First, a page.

NCPA - National Center for Policy Analysis

Restoring a Culture of Marriage

July 17, 2002

Contrary to public opinion, the overwhelming majority of children born out of wedlock have parents who are living together or who are romantically involved or seeing each other regularly. Moreover, a majority of unwed mothers and fathers say they are interested in marrying the other parent and believe they have a 50 percent chance of doing so.

The data from the Fragile Families and Child Wellbeing Study -- a four-year project -- show promising potential for federal-state efforts to reduce out-of-wedlock births, especially among the poor.

  • Eighty-three percent of unwed mothers reported being romantically involved with the father at the time of the child's birth, and are either cohabiting (50 percent) or seeing the other parent frequently each week (33 percent).
  • Seventy-three percent of unmarried mothers and 88 percent of the fathers of their children believed they had a 50-50 chance of marrying each other.
  • Eighty-four percent of the unmarried mothers and 93 percent of the fathers said they put the father's name on the child's birth certificate.

The study also found fewer incidents of domestic violence among these unmarried parents.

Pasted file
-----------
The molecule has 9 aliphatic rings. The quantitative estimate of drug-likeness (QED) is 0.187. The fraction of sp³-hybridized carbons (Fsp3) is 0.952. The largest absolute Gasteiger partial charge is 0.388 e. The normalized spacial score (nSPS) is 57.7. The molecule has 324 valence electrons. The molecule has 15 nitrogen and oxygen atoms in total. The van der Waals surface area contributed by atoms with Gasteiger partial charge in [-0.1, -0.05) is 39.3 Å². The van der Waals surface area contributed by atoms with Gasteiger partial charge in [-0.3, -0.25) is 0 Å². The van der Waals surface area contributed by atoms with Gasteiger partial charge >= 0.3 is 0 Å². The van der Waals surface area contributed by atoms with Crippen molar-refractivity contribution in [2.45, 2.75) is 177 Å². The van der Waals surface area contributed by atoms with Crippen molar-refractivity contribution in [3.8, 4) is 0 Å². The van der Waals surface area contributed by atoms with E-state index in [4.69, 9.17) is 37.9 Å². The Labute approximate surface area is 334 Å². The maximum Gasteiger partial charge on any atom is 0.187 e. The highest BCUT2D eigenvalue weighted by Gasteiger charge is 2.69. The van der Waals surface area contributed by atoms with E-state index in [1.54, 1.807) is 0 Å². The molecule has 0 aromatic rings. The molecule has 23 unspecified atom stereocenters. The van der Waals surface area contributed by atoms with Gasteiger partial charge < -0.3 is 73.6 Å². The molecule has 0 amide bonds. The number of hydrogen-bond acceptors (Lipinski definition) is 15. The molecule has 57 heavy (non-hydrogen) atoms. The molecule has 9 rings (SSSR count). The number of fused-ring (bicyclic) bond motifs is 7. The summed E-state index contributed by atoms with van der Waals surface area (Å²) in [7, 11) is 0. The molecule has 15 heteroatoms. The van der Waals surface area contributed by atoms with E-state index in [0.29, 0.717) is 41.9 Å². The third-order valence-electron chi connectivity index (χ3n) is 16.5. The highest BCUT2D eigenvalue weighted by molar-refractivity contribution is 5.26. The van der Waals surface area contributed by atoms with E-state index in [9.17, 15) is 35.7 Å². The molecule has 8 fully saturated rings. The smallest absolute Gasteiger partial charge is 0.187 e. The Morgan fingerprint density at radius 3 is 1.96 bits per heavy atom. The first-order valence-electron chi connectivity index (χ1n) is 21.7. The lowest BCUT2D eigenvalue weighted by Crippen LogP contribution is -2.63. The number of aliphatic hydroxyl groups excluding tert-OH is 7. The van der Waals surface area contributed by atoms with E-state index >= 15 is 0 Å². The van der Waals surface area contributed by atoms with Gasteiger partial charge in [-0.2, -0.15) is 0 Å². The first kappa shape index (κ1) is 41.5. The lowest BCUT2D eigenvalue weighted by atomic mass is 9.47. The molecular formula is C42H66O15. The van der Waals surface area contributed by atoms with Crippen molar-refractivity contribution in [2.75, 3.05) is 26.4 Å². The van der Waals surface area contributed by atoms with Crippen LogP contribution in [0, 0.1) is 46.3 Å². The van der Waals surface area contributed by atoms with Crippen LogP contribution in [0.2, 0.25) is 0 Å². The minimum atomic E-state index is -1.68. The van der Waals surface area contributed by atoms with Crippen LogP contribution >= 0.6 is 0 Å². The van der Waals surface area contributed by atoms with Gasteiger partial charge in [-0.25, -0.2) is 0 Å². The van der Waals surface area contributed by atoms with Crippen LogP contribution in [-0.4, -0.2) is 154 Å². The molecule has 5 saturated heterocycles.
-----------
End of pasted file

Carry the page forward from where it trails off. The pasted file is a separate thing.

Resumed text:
• The rate of abuse is more than four times as high among those who cohabit and do not intend to marry or think it is unlikely they will marry (9.3 percent) as among those who cohabit and intend to marry (2.2 percent).
  • The rate of abuse is also more than four times as high among romantically involved couples who do not intend to marry and who do not live together (7.4 percent) as among those who are not romantically involved and intend to marry (1.6 percent).

Researchers report that the expected marriages frequently do not occur. They say programs to help unwed parents acquire the skills and support they need for a successful marriage would be valuable.

Source: Patrick F. Fagan, "Restoring a Culture of Marriage: Good News for Policymakers from the Fragile Families Survey," Backgrounder No. 1560, June 13, 2002, Heritage Foundation.

 

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